The Ontario Government recently announced proposed amendments to the province’s employment laws that would clarify remote employees’ entitlements in situations of mass termination.

The amendments are proposed in response to the large increase in remote work initiated by the COVID-19 pandemic. Although the immediate effects of the pandemic have subsided, many employees continue to work remotely. The Ontario Government reported that 2.2 million people worked remotely in the fourth quarter of 2022.[1]

Under the Employment Standards Act, 2000 (“ESA”), special rules apply regarding notice of termination or pay in lieu of notice when 50 or more employees are terminated at an employer’s establishment within a four-week period (a “mass termination”). While the notice period is normally calculated based on an employee’s length of employment, in mass terminations, employees are entitled to the enhanced notice period of eight, twelve, or sixteen weeks based on the number of employees’ terminated. Remote workers do not currently qualify for these enhanced notice periods as they work from remote workplaces and not their employer’s “establishment”.

If enacted, the proposed amendments will expand the definition of “establishment” under the ESA to include employees’ remote workplaces. This would result in remote employees receiving the same enhanced notice of termination or pay in lieu of notice as in-office or other employees, if they are terminated in a mass termination.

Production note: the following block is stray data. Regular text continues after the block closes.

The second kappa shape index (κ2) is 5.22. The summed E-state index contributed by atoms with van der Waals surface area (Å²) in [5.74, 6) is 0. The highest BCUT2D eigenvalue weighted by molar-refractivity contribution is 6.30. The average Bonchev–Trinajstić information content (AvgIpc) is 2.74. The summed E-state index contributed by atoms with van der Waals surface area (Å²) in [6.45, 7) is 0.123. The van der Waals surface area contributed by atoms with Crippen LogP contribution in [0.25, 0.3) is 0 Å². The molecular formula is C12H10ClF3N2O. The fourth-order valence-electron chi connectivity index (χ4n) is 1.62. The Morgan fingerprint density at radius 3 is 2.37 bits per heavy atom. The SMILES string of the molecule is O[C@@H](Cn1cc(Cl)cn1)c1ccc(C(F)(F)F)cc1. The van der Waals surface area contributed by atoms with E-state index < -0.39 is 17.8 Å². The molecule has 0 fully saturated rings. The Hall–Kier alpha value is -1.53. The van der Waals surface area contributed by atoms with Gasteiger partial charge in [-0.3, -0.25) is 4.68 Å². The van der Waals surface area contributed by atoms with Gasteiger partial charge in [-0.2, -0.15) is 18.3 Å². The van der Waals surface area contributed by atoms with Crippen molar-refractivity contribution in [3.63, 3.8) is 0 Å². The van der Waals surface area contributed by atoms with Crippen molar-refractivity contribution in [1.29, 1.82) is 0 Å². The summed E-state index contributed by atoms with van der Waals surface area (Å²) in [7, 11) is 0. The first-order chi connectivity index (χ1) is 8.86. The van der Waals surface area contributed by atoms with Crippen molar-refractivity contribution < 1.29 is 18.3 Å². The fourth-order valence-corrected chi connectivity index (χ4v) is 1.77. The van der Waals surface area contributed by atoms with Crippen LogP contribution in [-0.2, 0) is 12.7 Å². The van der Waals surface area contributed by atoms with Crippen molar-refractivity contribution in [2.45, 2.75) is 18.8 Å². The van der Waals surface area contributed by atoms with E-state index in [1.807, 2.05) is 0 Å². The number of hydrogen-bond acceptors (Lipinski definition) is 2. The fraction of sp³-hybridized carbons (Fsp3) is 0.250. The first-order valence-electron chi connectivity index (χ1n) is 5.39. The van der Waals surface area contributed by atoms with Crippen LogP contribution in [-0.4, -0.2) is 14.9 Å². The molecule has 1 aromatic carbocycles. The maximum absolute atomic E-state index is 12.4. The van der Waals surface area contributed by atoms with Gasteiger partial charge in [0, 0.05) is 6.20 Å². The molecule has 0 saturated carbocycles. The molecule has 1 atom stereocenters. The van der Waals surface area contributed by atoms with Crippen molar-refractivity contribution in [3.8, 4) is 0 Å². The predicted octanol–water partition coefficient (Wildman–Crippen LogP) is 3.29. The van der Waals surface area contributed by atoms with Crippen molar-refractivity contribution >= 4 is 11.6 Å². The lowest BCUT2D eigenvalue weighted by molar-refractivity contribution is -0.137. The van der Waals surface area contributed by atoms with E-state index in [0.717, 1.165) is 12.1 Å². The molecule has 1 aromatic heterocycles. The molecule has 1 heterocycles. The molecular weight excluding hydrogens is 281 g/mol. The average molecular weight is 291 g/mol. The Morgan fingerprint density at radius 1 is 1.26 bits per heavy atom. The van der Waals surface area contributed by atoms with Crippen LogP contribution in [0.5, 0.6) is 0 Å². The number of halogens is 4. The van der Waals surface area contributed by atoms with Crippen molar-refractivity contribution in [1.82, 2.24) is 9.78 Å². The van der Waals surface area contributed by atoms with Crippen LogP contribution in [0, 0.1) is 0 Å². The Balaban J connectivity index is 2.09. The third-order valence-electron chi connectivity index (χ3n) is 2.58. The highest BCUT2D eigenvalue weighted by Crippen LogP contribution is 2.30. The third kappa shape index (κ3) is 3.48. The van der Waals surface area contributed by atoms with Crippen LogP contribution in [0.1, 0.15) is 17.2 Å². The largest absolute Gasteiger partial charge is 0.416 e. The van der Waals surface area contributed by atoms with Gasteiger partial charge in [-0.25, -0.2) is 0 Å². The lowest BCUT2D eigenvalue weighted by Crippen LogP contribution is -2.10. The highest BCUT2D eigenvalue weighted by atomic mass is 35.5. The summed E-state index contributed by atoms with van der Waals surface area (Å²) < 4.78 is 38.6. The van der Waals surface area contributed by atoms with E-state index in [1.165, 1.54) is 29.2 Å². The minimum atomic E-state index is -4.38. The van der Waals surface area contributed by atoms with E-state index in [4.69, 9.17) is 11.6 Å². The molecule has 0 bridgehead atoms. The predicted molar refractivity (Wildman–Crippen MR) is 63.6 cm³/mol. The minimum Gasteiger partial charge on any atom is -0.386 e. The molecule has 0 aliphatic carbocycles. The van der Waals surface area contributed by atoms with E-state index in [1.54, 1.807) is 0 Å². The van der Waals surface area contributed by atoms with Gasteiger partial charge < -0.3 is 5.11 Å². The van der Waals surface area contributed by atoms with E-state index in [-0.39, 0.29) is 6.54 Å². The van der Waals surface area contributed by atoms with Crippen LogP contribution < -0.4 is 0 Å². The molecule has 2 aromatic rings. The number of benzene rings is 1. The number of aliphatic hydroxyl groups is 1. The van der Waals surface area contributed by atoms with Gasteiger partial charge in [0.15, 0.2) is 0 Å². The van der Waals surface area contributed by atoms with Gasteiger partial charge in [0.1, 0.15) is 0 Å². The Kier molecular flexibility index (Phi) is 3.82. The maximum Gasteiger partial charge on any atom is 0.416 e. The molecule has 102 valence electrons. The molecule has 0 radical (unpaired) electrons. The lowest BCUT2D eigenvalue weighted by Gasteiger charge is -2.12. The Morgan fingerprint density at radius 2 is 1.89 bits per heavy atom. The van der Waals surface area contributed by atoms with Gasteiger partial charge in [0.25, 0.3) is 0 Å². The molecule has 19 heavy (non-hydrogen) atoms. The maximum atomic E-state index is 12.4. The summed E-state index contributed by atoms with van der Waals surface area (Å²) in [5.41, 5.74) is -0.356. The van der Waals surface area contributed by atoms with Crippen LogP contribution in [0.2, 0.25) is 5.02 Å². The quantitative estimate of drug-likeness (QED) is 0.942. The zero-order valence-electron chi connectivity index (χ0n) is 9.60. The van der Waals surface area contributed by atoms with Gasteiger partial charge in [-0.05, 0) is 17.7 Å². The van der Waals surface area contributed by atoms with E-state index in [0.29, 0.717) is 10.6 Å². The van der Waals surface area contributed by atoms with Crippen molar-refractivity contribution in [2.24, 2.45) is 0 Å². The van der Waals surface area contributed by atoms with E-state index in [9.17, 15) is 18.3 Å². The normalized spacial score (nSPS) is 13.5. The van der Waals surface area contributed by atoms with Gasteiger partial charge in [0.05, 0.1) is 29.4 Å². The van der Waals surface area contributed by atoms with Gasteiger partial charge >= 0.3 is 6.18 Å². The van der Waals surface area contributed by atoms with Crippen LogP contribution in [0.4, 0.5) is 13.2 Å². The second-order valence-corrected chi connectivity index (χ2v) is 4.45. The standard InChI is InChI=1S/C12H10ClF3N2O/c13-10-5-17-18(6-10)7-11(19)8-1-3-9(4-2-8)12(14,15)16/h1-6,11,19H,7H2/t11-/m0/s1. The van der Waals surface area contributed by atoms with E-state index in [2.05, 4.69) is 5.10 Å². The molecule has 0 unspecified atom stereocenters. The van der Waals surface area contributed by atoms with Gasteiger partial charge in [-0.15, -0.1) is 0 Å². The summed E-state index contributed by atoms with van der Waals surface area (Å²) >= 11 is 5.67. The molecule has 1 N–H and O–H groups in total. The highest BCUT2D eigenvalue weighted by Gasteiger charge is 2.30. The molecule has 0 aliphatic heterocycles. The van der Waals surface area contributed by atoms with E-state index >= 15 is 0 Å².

Additionally, in an effort to protect precarious workers, the proposed amendments would require employers to provide all new employees with information in writing about their job, such as the employee’s rate of pay, work location and hours of work, and would specify the date by which this information must be provided (e.g. before the employee’s first shift). Currently, employers are only required to provide new employees with the latest version of the Ontario Government’s employment standards poster, which outlines ESA workplace rights and responsibilities.

While the proposed amendments are not yet in force, Ontario employers should proactively consider how these changes may affect their current practices if they are passed into law. McMillan’s Employment and Labour Relations Group will continue to monitor legislative developments affecting employers.